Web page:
Let Us Raid China! By Greg Odogwu

As the most populous country in Africa, the one with the greatest number of upwardly mobile citizens, history will not forgive us if we fail to take advantage of China’s meteoric rise in global influence. Crawl or run, beg or gripe, we must find a way to catch up and grab the beckoning hands of the Chinese at the back of their hurriedly advancing moving van. This, I believe, could be our only free ride to the ever-elusive Nigerian El Dorado.

The idea of a “raid” on China came to me as I found myself watching an episode of the MTV prime time dating/reality series, “Room Raiders”. On the show, three men or women have their rooms inspected, or “raided” by another single man or woman. The raider does not meet or see any of the three singles (any personal photographs of the contestant are removed from the room or covered with a smiley face sticker). The three contestants watch and comment, while sitting in a van, as their rooms are inspected. At the end of the episode, the raider chooses to go on a date with one of them based on the contents of their rooms.

I will like to visualise Nigeria as the room raider; the industrialised nations are the contestants; let us name the three, for instance, as Europe, America and China. We are in their rooms and inspecting their belongings, bathrooms, kitchens, toiletries, clothes, shoes, underwear, etc. We are meticulous to feel and see the personal taste of the three contestants, and evaluate if they are amenable to our own personal proclivities, as we are about to take a decision of which of the contestant to date – or to marry.

Now, with this scenario at the back of our mind, let us take a mental journey to the developmental milestones of the three contestants, Europe, America and China. We need to visualise the process that led to the contestants’ industrial development. We need to also interrogate the ambient socio-economic atmosphere, the prevailing global condition, and the undergirding anthropological experience to which each individual is constrained to tackle its existential challenges.

We know that the root of the present global economic advancement has its foundation in the Industrial Revolution that occurred three centuries ago. We are also aware that the revolution started in Europe through the deployment of machines to increase production and boost intercontinental trade. To be specific, it began in Britain as cottage industries sprang up in clusters where coal and steel were the major drivers of technological advancement (from where it went through a continental conveyor-belt like movement starting from the UK to Belgium to Germany to France, and so on).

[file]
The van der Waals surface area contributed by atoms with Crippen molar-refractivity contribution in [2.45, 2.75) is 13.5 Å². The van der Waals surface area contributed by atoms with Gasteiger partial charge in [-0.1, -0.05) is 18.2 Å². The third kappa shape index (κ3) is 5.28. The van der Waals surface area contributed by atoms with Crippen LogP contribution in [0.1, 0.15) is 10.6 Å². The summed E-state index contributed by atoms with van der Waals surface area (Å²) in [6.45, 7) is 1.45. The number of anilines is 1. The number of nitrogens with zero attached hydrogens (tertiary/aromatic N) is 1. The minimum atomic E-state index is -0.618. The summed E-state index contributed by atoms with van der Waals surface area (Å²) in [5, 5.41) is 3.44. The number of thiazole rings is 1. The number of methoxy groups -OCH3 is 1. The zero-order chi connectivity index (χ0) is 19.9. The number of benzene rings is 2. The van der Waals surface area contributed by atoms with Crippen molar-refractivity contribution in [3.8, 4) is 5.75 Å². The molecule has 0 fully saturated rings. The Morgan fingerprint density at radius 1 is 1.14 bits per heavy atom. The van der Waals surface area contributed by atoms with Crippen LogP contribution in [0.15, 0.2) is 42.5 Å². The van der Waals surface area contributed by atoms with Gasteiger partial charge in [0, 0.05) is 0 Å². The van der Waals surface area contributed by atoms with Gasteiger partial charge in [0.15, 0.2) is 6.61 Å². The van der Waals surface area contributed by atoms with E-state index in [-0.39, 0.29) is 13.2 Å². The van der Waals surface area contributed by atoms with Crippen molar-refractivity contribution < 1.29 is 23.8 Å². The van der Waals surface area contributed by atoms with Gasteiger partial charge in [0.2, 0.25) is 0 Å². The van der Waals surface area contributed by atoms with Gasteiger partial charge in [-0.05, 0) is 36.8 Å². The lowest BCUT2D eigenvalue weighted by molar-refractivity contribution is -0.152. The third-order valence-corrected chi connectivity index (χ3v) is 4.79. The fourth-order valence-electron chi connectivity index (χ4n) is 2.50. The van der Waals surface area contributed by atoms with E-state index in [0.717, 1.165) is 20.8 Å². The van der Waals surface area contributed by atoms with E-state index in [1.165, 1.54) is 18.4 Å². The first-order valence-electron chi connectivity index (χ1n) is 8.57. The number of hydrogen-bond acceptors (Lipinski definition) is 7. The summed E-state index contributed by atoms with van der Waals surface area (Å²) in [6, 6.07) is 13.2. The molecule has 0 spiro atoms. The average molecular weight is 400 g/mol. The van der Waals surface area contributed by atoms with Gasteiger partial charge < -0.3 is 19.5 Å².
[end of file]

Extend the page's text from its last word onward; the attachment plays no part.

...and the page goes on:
It made the continent a superpower and helped it colonise most of the globe. However, as it stands today, Europe’s growth has slowed, and it is concerned more with consolidating on its global influence through high-level politics, scientific advancement, and intra-continental commerce. The European Union is the largest economy in the world. But the question is, is the stuff in his room agreeable to our present needs?

The second contestant is the United States. Its own industrialisation story dates back almost to the same time Industrial Revolution began in Europe. An early landmark moment in the Industrial Revolution came near the end of the 18th century, when Samuel Slater brought new manufacturing technologies from Britain to the US and founded the first US cotton mill in Beverly, Massachusetts. Before long, major industrialists like John D. Rockefeller and Henry Ford, and major inventors like Thomas Edison and Graham Bell redefined global economic and technological progress, and set America up for its ascendance to world’s number one spot. Today, the country’s economy has moved from industry to innovation and consumerism, controlling most of visible global brands like Coca Cola, McDonald’s and Subway. Yet, the question is, is the American kitchen agreeable to Nigerian condiments, and hunger?